Why do you think Rainsford chooses to confront Zaroff in the end, rather than simply ambush him?Why do you think Rainsford chooses to confront Zaroff in the end, rather than simply ambush him?
All good points. I'd only add that Rainsford is a hunter with some integrity--in other words, he would not be the guy who used unfair means to kill his prey (like some modern big cat hunters who, for example, shoot tigers and lions virtually undefended while held captive in their pens just to say they killed a wild cat). He wanted to face his foe, give him the same fighting chance he would give any prey, make sure Zaroff knew it was him, and derive the satisfaction of knowing his enemy was aware of who killed him and why.
Personally, I feel that Rainsford stops to have the breif discussion with Zaroff because he wants to make one very important point clear: He is not killing Zaroff as a man but as an animal. Rainsford still believes that what Zaroff is doing is wrong. He wants to clarify that he has not sunk to Zaroff's level by killing another man. He wants to express the point that he is still an animal being hunted that is defending himself, not a man who is commiting murder.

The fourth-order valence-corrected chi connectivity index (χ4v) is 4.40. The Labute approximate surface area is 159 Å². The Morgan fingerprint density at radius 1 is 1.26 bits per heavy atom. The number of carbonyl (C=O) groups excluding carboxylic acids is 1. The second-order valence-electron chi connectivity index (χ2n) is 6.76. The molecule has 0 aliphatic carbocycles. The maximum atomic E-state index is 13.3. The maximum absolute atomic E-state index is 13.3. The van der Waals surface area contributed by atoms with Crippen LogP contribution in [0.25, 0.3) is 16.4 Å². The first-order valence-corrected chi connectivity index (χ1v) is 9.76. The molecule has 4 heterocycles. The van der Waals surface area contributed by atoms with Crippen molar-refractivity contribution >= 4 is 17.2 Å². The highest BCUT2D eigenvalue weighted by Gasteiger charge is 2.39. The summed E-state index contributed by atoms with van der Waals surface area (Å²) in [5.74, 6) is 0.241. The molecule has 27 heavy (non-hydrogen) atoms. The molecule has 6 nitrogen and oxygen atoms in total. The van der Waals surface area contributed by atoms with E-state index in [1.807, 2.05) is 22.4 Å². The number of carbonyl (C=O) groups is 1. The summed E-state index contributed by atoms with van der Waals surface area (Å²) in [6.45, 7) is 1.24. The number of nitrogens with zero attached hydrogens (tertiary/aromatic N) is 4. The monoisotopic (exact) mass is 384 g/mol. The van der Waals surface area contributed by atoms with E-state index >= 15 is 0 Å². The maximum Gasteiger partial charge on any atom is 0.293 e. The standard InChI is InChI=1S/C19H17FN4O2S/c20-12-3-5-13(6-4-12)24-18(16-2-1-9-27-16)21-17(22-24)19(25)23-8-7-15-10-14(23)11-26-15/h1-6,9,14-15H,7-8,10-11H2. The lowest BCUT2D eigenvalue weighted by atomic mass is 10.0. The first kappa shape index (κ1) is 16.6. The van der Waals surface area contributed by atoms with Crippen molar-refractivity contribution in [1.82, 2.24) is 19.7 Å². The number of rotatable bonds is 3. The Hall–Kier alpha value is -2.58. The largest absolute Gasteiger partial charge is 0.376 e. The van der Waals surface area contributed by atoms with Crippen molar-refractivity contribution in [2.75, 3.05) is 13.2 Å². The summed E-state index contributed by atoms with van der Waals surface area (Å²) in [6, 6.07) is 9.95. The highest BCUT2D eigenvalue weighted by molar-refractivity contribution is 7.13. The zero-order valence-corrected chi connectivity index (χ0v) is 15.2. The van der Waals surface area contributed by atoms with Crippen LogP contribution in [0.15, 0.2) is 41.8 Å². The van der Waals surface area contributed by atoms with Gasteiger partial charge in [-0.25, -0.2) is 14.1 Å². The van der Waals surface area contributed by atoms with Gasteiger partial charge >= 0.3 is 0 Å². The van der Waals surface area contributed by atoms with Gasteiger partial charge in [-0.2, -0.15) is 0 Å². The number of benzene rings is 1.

That's a great question. I think it comes down to the fact that every time a wrong is done, a crime is committed, people want to the know the "why". Rainsford has suffered a horrible experience. The fear and panic he felt must have been overwhelming. Of course, he wants an answer where there probably is no answer...some psychopaths have no idea why they do what they do. They only know they get a rush from being in power over someone else and causing pain.
I agree with #3. He wants Zaroff to feel like he's being hunted. Rainsford has now tracked him down and his him on an even playing field. Zaroff is now the one who has to fight to stay alive. Aside from this, I think an ambush would be pretty difficult. Rainsford is unarmed and Zaroff is tucked away somewhere in his great chateau. A sneak attack probably wouldn't be successful.
I agree with Aunt Lori. Rainsford was a sporting hunter, and it would not have been as satisfying to take unawares. There was probably a grim satisfaction for Rainsford when he stared Zaroff in the eyes and Zaroff new his most dangerous game was coming to an end, and this time he would be the loser.
Sanger Rainsford is not a murderer, and by allowing General Zaroff a chance to survive the hunt, this time as the prey, he keeps his own fair-minded humanity intact--and proves who is the greater of the two hunters.
By ambushing Zaroff, Rainsford wouldn't have the satisfaction of making Zaroff surrender or congratulate him for winning, after all, Rainsford did win the Most dangerous Game
posted by sanju
ransiford wants tell zarooff killing is bad and also he wants general zaroof to feel like him when he was hunted.